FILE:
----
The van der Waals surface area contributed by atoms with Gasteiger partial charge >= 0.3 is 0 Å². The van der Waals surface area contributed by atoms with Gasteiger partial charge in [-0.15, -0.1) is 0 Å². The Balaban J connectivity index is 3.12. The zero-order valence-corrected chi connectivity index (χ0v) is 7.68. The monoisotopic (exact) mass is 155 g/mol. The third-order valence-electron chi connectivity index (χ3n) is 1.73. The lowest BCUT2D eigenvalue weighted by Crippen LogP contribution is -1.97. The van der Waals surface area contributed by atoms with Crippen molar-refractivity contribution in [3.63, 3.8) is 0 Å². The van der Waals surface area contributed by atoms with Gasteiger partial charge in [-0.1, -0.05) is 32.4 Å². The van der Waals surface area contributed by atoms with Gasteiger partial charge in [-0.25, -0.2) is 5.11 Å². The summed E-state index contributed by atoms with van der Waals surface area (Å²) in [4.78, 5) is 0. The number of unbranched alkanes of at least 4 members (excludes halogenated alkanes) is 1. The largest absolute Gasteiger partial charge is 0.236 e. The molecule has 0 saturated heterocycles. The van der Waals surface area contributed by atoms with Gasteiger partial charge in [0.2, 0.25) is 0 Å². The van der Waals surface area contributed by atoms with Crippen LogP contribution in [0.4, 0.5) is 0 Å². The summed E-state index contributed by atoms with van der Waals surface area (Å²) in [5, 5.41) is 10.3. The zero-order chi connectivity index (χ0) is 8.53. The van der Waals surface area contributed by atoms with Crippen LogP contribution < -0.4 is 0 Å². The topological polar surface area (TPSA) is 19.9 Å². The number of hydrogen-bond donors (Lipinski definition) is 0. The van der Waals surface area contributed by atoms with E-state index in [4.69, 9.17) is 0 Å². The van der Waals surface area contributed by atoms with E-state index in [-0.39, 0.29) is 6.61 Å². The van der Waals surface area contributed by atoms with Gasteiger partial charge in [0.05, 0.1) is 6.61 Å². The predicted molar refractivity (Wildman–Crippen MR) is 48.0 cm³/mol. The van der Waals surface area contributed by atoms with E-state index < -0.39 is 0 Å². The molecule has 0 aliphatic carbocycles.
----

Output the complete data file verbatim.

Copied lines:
The van der Waals surface area contributed by atoms with Gasteiger partial charge >= 0.3 is 0 Å². The van der Waals surface area contributed by atoms with Gasteiger partial charge in [-0.15, -0.1) is 0 Å². The Balaban J connectivity index is 3.12. The zero-order valence-corrected chi connectivity index (χ0v) is 7.68. The monoisotopic (exact) mass is 155 g/mol. The third-order valence-electron chi connectivity index (χ3n) is 1.73. The lowest BCUT2D eigenvalue weighted by Crippen LogP contribution is -1.97. The van der Waals surface area contributed by atoms with Crippen molar-refractivity contribution in [3.63, 3.8) is 0 Å². The van der Waals surface area contributed by atoms with Gasteiger partial charge in [-0.1, -0.05) is 32.4 Å². The van der Waals surface area contributed by atoms with Gasteiger partial charge in [-0.25, -0.2) is 5.11 Å². The summed E-state index contributed by atoms with van der Waals surface area (Å²) in [4.78, 5) is 0. The number of unbranched alkanes of at least 4 members (excludes halogenated alkanes) is 1. The largest absolute Gasteiger partial charge is 0.236 e. The molecule has 0 saturated heterocycles. The van der Waals surface area contributed by atoms with Gasteiger partial charge in [0.2, 0.25) is 0 Å². The van der Waals surface area contributed by atoms with Crippen LogP contribution in [0.4, 0.5) is 0 Å². The summed E-state index contributed by atoms with van der Waals surface area (Å²) in [5, 5.41) is 10.3. The zero-order chi connectivity index (χ0) is 8.53. The van der Waals surface area contributed by atoms with Crippen LogP contribution < -0.4 is 0 Å². The topological polar surface area (TPSA) is 19.9 Å². The number of hydrogen-bond donors (Lipinski definition) is 0. The van der Waals surface area contributed by atoms with E-state index in [4.69, 9.17) is 0 Å². The van der Waals surface area contributed by atoms with E-state index in [-0.39, 0.29) is 6.61 Å². The van der Waals surface area contributed by atoms with Gasteiger partial charge in [0.05, 0.1) is 6.61 Å². The predicted molar refractivity (Wildman–Crippen MR) is 48.0 cm³/mol. The van der Waals surface area contributed by atoms with E-state index < -0.39 is 0 Å². The molecule has 0 aliphatic carbocycles.